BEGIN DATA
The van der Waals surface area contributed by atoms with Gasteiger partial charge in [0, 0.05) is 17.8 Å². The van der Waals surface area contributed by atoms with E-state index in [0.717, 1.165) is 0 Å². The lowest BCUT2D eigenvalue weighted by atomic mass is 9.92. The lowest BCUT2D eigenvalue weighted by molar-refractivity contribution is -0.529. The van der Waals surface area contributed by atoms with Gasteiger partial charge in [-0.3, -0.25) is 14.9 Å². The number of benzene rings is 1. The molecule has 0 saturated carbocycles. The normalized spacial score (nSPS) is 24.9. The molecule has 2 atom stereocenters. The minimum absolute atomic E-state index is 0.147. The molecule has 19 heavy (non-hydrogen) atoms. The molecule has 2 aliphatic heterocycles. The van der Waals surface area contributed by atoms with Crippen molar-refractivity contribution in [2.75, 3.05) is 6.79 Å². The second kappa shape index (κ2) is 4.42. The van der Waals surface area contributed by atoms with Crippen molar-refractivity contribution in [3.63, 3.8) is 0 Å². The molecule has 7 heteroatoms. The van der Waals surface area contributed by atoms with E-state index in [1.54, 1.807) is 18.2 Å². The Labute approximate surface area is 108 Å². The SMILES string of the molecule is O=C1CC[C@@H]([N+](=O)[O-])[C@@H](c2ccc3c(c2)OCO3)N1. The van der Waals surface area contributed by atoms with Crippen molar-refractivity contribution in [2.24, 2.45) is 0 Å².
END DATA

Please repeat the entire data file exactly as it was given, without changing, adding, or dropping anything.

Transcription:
The van der Waals surface area contributed by atoms with Gasteiger partial charge in [0, 0.05) is 17.8 Å². The van der Waals surface area contributed by atoms with E-state index in [0.717, 1.165) is 0 Å². The lowest BCUT2D eigenvalue weighted by atomic mass is 9.92. The lowest BCUT2D eigenvalue weighted by molar-refractivity contribution is -0.529. The van der Waals surface area contributed by atoms with Gasteiger partial charge in [-0.3, -0.25) is 14.9 Å². The number of benzene rings is 1. The molecule has 0 saturated carbocycles. The normalized spacial score (nSPS) is 24.9. The molecule has 2 atom stereocenters. The minimum absolute atomic E-state index is 0.147. The molecule has 19 heavy (non-hydrogen) atoms. The molecule has 2 aliphatic heterocycles. The van der Waals surface area contributed by atoms with Crippen molar-refractivity contribution in [2.75, 3.05) is 6.79 Å². The second kappa shape index (κ2) is 4.42. The van der Waals surface area contributed by atoms with Crippen molar-refractivity contribution in [3.63, 3.8) is 0 Å². The molecule has 7 heteroatoms. The van der Waals surface area contributed by atoms with E-state index in [1.54, 1.807) is 18.2 Å². The Labute approximate surface area is 108 Å². The SMILES string of the molecule is O=C1CC[C@@H]([N+](=O)[O-])[C@@H](c2ccc3c(c2)OCO3)N1. The van der Waals surface area contributed by atoms with Crippen molar-refractivity contribution in [2.24, 2.45) is 0 Å².